The Final Four is here, and that means there is still a lot of entertaining basketball left to be played. With this year’s NCAA Tournament being more thrilling than years past, the element of excitement has been paramount.
At this time of the year, we get the opportunity to witness great story lines, unheralded teams achieving success, impressive coaching, quality basketball and, if you're paying close attention, a stable of awesome sneakers. As we approach Saturday's national semifinals, we breakdown four of the best sneakers that have ever been worn in the history of the storied event.
Honorable Mention: Reebok Question, 2000 (Worn By Michigan State)
In the year 2000, the Michigan State Spartans took the national championship back to East Lansing for the first time since Magic Johnson brought a title in 1979. The Spartans wore the Reebok Questions, and it was the perfect shoe to fit a hard-working, tough team whose collective temperament was similar to the person who wore the shoe, Allen Iverson.
The Spartans weren’t as flashy as A.I., but their demeanor and swagger on the court were colossal like Bubba Chuck. The blue-collar Spartans intimidated teams with suffocating defense and heady guard play, and they did while donning such an iconic shoe.
4. Zoom LeBron IV, 2007 (Worn By Ohio State)
LeBron James has made several claims that if he would have ever stepped on a college campus, he would have attended Ohio State. In 2007, it was the first year in which the Buckeyes sported King James’ kicks as a unit. The team wore the White and Red LeBron IV’s to match its scarlet, white and gray uniforms.
The kicks and jerseys were the perfect complement to one another, and it even gave Greg Oden a bit of boastfulness on the court. While looking good on the floor, the team won a school-record 35 games before falling short to the Florida Gators in the national championship.
3. Nike Air Force Max, 1993 (Worn By The 'Fab 5')
When thinking of 1993 and the Fab 5 playing in the Final Four, it makes you think that they were just a few plays or a timeout away from having multiple NCAA championships. Though the Wolverines never won a collegiate title, they had arguably one of the biggest cultural impacts that any sport has ever seen. Five teenagers in the same recruiting class sported bald heads, baggy shorts, black socks and black shoes; they were epitome of swagger. The black shoes worn by the team weren’t just any pair of black shoes — they were the signature shoe of Charles Barkley, the Nike Air Force Max.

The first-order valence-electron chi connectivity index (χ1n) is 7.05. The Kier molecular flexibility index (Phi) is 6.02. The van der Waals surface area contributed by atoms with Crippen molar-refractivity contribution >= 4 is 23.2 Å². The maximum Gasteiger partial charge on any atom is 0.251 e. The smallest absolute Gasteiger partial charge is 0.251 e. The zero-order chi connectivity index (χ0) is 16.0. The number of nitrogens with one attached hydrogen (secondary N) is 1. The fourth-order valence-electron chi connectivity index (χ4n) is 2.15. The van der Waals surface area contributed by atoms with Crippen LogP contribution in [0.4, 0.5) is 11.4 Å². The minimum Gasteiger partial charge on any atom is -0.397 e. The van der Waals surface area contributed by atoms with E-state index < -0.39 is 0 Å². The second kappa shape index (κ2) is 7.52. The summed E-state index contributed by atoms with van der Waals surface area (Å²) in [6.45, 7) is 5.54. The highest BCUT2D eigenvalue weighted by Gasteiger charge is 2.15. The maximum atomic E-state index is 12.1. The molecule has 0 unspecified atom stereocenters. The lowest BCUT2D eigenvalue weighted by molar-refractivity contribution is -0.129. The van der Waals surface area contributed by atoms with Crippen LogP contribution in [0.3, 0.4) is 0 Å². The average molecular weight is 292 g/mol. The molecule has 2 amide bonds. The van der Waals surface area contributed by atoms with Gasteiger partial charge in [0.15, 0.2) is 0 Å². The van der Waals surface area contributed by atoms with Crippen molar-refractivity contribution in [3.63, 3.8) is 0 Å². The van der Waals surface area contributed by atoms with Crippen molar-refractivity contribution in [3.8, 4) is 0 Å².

Barkley claimed not to be a role model, but his imprint on the game of basketball is apparent. Like the Fab 5, Barkley was a trendsetter in his own right. He was just as braggadocios, and he did things his own way, for better or worse. In the sneaker spectrum, Barkley has had an underrated run of success, and it kicked off to bigger heights when the Fab 5 displayed his shoes on the national stage.
2. Jordan XIV, 1999 (Worn By UConn)
In today’s version of college basketball, many players wear personal PE’s, and they often stray away from the team look. In the late 1990s, however, it was rarely seen. Led by future Jordan Brand member Richard Hamilton, he and a few players brought out the Jordan XIV’s on the big stage during the 1999 Final Four. The presumable powers of the Jordans helped propel the Huskies to win their first title in school history.
1. Nike Air Foamposite One, 1997 (Worn By Arizona)
Before Steph Curry, there was another baby-faced assassin who stole the hearts of many. That player was Mike Bibby. The super freshman entered the NCAA Tournament as the Pac-10 Freshman of the Year, and he left the NCAA Tournament as arguably one of the best players in college basketball.
En route to a national championship, Bibby aided the popularity of the Nike Air Foamposite One. Though it’s Penny Hardaway’s signature shoe, the then-freshman guard made a memorable Final Four run that is still talked about almost 20 years later. Bibby’s performance in the Final Four run in the Foamposites even inspired rapper Wale to use the reference in the his song titled "Barry Sanders" off the mix tape "Eleven One Eleven Theory." Bibby's rise in the sneaker world began as a member of the Arizona Wildcats, and it continued during his 14-year NBA career.
If you think selecting four of the best sneakers is easy, head over to KicksUSA to participate in #KicksMadness to make your choices on what's the greatest sneaker of all time. For any additional questions about the bracket, contact KicksUSA via Twitter @kicks_usa. Thanks, and may the best sneaker win!